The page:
Reverberating effects of resource exchanges in stream-riparian food webs.
Department of Biological Sciences
Fluxes of materials or organisms across ecological boundaries, often termed "resource subsidies," directly affect recipient food webs. Few studies have addressed how such direct responses in one ecosystem may, in turn, influence the fluxes of materials or organisms to other habitats or the potential for feedback relationships to occur among ecosystems. As part of a large-scale, multi-year experiment, we evaluated the hypothesis that the input of a marine-derived subsidy results in a complex array of resource exchanges (i.e., inputs, outputs, feedbacks) between stream and riparian ecosystems as responses disperse across ecological boundaries. Moreover, we evaluated how the physical properties of resource subsidies mediated complex responses by contrasting carcasses with a pelletized salmon treatment. We found that salmon carcasses altered stream-riparian food webs by directly subsidizing multiple aquatic and terrestrial organisms (e.g., benthic insect larvae, fishes, and terrestrial flies). Such responses further influenced food webs along indirect pathways, some of which spanned land and water (e.g., subsidized fishes reduced aquatic insect emergence, with consequences for spiders and bats). Subsidy-mediated feedbacks manifested when carcasses were removed to riparian habitats where they were colonized by carrion flies, some of which fell into the stream and acted as another prey subsidy for fishes. As the effects of salmon subsidies propagated through the stream-riparian food web, the sign of consumer responses was not always positive and appeared to be determined by the outcome of trophic interactions, such that localized trophic interactions within one ecosystem mediated the export of organisms to others.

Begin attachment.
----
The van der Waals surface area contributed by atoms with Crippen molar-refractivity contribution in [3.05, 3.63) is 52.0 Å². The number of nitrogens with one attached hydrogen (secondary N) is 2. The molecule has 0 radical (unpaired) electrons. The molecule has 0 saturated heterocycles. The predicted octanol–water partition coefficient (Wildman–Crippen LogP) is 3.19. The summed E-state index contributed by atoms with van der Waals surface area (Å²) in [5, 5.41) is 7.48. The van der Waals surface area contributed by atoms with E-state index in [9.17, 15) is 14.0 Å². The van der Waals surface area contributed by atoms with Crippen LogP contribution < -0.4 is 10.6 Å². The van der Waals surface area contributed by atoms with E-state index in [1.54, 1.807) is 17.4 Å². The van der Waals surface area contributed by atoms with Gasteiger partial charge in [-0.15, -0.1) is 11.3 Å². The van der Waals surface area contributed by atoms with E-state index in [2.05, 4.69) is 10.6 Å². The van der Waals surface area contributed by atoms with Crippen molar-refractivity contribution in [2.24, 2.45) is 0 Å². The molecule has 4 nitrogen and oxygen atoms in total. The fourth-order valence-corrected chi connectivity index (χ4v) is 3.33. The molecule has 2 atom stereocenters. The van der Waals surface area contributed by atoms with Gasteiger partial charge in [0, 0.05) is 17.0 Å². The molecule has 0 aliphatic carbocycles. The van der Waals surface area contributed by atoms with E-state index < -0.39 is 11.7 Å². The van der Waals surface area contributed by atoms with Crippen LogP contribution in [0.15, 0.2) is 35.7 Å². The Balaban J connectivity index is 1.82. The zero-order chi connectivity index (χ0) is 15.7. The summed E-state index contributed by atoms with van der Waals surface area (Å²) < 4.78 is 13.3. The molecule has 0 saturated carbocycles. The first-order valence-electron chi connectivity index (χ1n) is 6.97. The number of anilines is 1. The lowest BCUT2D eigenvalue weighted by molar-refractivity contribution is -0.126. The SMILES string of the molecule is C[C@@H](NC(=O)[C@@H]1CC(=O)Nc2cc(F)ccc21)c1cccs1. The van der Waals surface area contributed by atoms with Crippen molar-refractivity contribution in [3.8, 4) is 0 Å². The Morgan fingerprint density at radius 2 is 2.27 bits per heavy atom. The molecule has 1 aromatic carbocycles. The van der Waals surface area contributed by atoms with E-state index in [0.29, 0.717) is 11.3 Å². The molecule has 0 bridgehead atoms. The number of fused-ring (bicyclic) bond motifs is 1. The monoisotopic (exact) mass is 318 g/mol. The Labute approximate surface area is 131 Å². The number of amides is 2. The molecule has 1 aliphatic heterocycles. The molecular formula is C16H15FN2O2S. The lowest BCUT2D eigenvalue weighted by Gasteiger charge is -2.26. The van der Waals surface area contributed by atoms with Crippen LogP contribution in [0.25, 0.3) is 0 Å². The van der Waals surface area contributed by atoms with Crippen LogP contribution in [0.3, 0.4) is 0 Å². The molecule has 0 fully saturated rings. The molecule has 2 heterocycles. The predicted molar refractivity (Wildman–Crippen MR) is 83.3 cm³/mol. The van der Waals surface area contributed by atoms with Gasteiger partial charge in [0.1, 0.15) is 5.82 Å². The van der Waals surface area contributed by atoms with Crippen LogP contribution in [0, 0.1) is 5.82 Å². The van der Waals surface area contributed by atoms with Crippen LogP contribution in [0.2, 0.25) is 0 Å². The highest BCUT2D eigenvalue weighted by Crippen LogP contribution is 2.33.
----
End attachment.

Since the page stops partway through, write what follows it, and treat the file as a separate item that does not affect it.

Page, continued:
Reverberating effects of resource exchanges in stream-riparian food webs..
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